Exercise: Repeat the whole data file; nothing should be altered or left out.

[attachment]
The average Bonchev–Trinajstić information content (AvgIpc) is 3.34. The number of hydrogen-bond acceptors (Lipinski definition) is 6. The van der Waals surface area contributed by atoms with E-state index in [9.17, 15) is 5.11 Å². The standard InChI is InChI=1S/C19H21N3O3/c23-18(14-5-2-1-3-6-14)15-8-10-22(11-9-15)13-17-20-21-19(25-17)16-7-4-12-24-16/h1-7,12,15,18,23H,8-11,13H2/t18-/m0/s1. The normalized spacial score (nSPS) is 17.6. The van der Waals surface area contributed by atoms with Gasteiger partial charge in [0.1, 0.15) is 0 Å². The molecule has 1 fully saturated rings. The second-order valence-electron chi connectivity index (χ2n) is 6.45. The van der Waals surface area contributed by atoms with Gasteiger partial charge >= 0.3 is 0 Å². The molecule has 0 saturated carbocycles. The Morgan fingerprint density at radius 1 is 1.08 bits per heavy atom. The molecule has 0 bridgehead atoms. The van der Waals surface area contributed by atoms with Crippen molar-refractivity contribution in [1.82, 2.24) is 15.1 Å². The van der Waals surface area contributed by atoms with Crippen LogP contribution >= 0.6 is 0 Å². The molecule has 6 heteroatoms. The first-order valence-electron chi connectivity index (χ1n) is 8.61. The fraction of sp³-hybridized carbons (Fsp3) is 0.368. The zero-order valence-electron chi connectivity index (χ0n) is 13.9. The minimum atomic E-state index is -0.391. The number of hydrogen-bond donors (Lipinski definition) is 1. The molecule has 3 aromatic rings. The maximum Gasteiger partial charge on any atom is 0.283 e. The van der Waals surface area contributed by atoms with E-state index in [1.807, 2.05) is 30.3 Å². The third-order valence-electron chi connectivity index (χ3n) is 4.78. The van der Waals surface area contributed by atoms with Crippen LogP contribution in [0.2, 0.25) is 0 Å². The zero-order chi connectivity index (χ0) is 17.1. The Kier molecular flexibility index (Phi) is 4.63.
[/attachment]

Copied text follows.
The average Bonchev–Trinajstić information content (AvgIpc) is 3.34. The number of hydrogen-bond acceptors (Lipinski definition) is 6. The van der Waals surface area contributed by atoms with E-state index in [9.17, 15) is 5.11 Å². The standard InChI is InChI=1S/C19H21N3O3/c23-18(14-5-2-1-3-6-14)15-8-10-22(11-9-15)13-17-20-21-19(25-17)16-7-4-12-24-16/h1-7,12,15,18,23H,8-11,13H2/t18-/m0/s1. The normalized spacial score (nSPS) is 17.6. The van der Waals surface area contributed by atoms with Gasteiger partial charge in [0.1, 0.15) is 0 Å². The molecule has 1 fully saturated rings. The second-order valence-electron chi connectivity index (χ2n) is 6.45. The van der Waals surface area contributed by atoms with Gasteiger partial charge >= 0.3 is 0 Å². The molecule has 0 saturated carbocycles. The Morgan fingerprint density at radius 1 is 1.08 bits per heavy atom. The molecule has 0 bridgehead atoms. The van der Waals surface area contributed by atoms with Crippen molar-refractivity contribution in [1.82, 2.24) is 15.1 Å². The van der Waals surface area contributed by atoms with Crippen LogP contribution >= 0.6 is 0 Å². The molecule has 6 heteroatoms. The first-order valence-electron chi connectivity index (χ1n) is 8.61. The fraction of sp³-hybridized carbons (Fsp3) is 0.368. The zero-order valence-electron chi connectivity index (χ0n) is 13.9. The minimum atomic E-state index is -0.391. The number of hydrogen-bond donors (Lipinski definition) is 1. The molecule has 3 aromatic rings. The maximum Gasteiger partial charge on any atom is 0.283 e. The van der Waals surface area contributed by atoms with E-state index in [1.807, 2.05) is 30.3 Å². The third-order valence-electron chi connectivity index (χ3n) is 4.78. The van der Waals surface area contributed by atoms with Crippen LogP contribution in [0.2, 0.25) is 0 Å². The zero-order chi connectivity index (χ0) is 17.1. The Kier molecular flexibility index (Phi) is 4.63.